How old is the web now? and I still get the question, “Why can’t I print art from the web?” It all has to do with resolution. Screen resolution (sharpness) is measured in dots per inch (dpi). Your computer screen is viewed at a much lower resolution (72 dpi) than anything being printed.
Print requires at least 300 dpi. Low resolution = fuzzier. High resolution = sharpness. You can easily convert from high to low, but not the other way around. Anything captured off the web or a computer screen is 72 dpi and cannot be printed clearly and sharply.
The dpi of your printer matters, too. If your desktop printer has a low dpi, it won’t be able to handle detail and subtle color shades.
We designers are faced with this problem every time we ask for a client’s original logo and hear, “Just grab our company logo off our site.” Huh? We can’t use the site logo at all for print, and we can’t successfully enlarge the site logo for web use. Thus begins a search to find the original vector logo, from which we can create any format at any size and resolution needed.
Whoever designed your company logo should have provided it to you in various file formats:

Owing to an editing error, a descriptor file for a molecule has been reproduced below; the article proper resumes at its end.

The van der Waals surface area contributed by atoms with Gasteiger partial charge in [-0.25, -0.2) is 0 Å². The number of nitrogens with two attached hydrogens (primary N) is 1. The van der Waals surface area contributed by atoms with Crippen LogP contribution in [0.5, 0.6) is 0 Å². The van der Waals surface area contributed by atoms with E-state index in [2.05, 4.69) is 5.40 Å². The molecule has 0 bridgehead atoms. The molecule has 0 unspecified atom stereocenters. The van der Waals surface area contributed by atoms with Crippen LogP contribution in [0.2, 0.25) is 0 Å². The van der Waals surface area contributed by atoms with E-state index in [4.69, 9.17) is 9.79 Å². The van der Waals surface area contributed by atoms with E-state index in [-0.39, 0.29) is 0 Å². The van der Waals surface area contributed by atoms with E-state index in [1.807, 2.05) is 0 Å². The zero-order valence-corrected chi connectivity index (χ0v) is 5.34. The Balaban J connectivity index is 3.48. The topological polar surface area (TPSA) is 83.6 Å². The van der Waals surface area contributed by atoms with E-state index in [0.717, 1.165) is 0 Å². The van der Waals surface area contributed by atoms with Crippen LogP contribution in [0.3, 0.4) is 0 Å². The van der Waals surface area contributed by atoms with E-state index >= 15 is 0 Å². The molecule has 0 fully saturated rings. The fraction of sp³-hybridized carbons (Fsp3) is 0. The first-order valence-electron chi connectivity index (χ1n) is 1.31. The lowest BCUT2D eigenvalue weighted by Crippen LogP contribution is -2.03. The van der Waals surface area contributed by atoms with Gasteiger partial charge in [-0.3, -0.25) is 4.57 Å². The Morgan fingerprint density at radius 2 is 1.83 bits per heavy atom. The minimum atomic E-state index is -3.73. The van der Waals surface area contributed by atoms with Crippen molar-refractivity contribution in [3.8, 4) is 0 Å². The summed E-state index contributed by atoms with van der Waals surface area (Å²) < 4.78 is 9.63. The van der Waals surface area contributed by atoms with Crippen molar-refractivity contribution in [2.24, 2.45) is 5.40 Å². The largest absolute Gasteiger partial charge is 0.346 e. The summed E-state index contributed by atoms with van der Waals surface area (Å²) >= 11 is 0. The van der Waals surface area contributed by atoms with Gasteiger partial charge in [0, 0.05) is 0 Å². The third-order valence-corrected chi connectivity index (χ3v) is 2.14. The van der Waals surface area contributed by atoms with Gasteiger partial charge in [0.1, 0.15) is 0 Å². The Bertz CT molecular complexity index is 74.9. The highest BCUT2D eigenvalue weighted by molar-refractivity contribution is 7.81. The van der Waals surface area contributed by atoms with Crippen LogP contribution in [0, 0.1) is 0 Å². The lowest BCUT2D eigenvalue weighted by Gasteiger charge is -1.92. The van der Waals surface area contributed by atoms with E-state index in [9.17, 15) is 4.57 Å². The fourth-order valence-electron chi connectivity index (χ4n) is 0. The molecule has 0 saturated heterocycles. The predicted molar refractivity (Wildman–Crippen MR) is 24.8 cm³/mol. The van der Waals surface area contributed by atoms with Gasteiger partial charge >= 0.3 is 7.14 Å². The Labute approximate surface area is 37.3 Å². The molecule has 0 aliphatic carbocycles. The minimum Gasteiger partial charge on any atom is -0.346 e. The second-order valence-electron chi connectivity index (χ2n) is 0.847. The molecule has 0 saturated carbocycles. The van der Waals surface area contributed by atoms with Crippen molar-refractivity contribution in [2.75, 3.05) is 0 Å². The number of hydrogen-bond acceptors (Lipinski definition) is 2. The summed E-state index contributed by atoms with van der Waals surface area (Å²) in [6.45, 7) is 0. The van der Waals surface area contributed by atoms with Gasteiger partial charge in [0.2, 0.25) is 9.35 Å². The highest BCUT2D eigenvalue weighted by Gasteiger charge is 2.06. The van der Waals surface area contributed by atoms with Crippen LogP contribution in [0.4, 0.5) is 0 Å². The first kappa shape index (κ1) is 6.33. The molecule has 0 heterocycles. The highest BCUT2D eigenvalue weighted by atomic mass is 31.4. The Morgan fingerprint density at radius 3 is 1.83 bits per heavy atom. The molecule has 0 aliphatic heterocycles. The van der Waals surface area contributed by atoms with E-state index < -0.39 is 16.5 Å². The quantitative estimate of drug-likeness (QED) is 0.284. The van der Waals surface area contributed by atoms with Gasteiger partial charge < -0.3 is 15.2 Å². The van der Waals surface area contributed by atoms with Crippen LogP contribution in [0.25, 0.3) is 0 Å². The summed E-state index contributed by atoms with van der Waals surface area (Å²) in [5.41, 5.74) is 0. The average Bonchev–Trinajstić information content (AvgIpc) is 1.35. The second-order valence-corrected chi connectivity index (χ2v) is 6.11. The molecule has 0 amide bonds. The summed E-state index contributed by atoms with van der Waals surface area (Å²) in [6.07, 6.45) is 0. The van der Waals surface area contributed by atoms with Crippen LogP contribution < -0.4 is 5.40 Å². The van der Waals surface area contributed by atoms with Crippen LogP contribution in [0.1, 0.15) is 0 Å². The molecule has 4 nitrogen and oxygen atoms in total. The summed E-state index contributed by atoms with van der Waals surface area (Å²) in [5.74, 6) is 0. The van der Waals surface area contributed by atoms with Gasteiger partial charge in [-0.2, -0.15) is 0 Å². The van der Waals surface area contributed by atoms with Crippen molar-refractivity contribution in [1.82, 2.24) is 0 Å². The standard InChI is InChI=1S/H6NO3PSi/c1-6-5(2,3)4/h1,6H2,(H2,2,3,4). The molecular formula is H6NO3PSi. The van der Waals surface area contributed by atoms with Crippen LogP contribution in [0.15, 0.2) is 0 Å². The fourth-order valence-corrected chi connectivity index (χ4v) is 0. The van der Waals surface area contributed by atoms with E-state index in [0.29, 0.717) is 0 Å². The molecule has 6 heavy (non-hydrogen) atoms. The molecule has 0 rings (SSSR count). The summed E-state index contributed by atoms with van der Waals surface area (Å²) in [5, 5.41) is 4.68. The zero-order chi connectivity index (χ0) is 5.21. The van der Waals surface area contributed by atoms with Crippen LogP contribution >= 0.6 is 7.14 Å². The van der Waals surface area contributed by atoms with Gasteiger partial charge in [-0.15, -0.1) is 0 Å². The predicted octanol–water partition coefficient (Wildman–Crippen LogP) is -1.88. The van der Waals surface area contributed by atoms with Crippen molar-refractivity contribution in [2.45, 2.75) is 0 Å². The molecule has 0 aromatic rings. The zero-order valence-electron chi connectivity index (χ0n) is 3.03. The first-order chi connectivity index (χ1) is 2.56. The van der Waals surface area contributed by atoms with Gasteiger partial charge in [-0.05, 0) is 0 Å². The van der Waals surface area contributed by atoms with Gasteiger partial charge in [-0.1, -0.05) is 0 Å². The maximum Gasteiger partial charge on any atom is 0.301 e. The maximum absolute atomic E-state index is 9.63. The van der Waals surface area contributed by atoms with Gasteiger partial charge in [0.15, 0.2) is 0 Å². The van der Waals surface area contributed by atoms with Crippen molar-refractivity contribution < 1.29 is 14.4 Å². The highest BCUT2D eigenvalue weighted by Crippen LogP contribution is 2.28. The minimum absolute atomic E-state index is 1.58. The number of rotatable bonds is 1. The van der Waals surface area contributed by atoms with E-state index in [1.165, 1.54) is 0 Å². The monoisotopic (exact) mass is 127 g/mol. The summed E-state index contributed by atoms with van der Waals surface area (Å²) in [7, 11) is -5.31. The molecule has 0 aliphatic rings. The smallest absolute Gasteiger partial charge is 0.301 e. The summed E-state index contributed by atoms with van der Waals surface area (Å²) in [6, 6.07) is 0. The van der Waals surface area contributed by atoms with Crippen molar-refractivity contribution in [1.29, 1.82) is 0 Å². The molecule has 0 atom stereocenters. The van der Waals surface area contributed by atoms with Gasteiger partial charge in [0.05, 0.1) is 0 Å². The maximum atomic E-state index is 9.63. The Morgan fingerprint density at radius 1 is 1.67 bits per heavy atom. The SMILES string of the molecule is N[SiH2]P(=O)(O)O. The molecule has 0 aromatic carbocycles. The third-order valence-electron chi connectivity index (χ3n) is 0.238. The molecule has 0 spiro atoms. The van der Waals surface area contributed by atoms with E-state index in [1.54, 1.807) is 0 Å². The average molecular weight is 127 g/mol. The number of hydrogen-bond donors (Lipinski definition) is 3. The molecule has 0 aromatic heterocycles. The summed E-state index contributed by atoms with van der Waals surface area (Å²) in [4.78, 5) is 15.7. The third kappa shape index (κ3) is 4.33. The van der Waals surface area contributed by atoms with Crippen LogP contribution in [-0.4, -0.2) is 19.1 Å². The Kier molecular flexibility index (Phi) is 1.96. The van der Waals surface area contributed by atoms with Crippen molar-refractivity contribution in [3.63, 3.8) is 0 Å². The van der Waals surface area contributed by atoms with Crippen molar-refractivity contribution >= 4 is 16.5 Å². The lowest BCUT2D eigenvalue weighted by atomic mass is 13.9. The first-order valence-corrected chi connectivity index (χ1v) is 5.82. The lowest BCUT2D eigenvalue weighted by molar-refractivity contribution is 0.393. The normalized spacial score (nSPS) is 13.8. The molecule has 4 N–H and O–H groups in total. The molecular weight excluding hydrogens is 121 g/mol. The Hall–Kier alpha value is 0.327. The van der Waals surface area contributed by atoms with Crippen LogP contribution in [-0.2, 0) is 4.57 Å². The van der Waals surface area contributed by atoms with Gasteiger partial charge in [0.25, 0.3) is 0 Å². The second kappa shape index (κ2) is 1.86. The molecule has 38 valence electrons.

• Original vector file (such as an Illustrator .eps or native .ai file)
Vector art is what used to be called “line art” – an illustration or text, not a photograph. It is path-based. This is the grandaddy of all logo files – the one that can be enlarged to infinity. Your company may not have the software to open the file, but no matter – your designer will. They’ll open and convert the file for whatever use is required – print or web. And they’ll be able to resize it for large-format printing or signage, for example. Your designer should have also converted any typography into outlines, because not everyone who opens the file will have the font that was used.
• Raster files (such as a Photoshop TIFF, JPG or PNG file)
A raster file is pixel-based, and it cannot be enlarged successfully – it will pixelate and show rough edges. All photographs are rasterized. A PNG is best for saving with a transparent background, and also is great for PowerPoint use. A JPG is typically very small in file size, making it a flexible format for storage and exchanging files. A TIFF file is usually high-resolution for print, and is saved as CMYK (reflecting the 4-color print process).
It’s a must to archive all your logo files (or any important branding graphic), so they’re easily obtained when needed for a print project, a tradeshow booth, a presentation or Web use. And it’s a good idea to tell more than a few employees where they are, to save time and money searching for the vector “gold” file.